We like considering an apocalypse.
Zombies are more thrilling than they are terrifying.
Zombies represent a longing to reconnect with humanity.
In zombie apocalypse stories, people are generally more likely to survive if they seek power in numbers. It's easier to fight off a herd of the walking dead if you have a dozen people by your side. That means you can't disregard other people and face-to-face communication is a necessity — a stark contrast from today's world, in which cellphones and computers allow people to communicate without ever meeting in person.
We're intrigued by the art of survival.
Watching people fight for their lives against zombies "allows the audience to work through some of those difficult, threatening ethical dilemmas, or to think about their own capacity for survival," Vidergar said. "What character would I be like? What would I be willing to do in order to survive?" [7 Perfect Survival Foods]
We're attracted to violence.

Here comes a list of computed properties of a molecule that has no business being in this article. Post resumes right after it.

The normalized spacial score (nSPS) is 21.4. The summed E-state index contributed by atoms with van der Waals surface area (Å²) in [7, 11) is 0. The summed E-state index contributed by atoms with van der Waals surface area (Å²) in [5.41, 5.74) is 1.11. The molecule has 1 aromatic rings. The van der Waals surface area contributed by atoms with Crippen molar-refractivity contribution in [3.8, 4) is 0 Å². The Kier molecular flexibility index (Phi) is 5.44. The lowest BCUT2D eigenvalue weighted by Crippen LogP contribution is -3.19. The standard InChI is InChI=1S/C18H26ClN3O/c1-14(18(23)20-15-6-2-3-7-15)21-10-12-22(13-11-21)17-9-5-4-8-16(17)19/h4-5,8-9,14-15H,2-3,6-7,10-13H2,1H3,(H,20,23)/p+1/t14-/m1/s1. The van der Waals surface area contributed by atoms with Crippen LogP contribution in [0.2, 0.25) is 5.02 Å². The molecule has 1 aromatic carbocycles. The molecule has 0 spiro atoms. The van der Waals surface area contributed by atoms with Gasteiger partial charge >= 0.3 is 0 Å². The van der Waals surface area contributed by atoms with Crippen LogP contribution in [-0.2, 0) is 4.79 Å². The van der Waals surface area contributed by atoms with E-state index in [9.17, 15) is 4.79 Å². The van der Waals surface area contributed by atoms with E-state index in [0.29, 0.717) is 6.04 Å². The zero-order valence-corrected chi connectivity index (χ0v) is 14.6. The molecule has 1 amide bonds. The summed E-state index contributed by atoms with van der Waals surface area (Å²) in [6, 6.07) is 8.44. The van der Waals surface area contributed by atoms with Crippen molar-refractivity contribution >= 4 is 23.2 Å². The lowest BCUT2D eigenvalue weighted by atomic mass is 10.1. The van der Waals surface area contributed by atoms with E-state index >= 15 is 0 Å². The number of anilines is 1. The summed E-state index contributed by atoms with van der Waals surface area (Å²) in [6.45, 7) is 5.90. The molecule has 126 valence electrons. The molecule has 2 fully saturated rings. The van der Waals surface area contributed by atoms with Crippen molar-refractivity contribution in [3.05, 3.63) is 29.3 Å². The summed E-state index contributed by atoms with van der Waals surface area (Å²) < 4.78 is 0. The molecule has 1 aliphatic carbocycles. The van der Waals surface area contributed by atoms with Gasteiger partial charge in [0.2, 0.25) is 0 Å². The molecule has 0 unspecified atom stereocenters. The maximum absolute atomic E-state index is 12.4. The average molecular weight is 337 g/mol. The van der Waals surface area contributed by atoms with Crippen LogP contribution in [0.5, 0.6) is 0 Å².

We also like fear.
Zombie stories help relieve stress.
"Sounds bad on the surface," Rushkoff said. "But in the zombie apocalypse, there's no Twitter, there's no cellphone, there's no boss, there's no [Internal Revenue Service] IRS." Instead, the only goal is to survive and help the people you care about survive, he said. "It's relaxing on a certain level." [11 Tips to Lower Stress]
It's a scary situation we think we could handle.
Fighting zombies is easier if there's teamwork, Smith previously told Live Science. "If we fight them individually, we're not going to be too effective, because most individuals just aren't good at fighting," said Smith [5 Strange Facts About the Pentagon's Anti-Zombie Plan]
Zombie stories make us feel hopeful.
Hope is a positive emotion that humans instinctively to want to feel, Helen Fisher, a biological anthropologist wrote previously for Live Science. "Life through rose-colored glasses keeps us healthy, energized and focused on reaching our special goals," she wrote. "We are built to hope."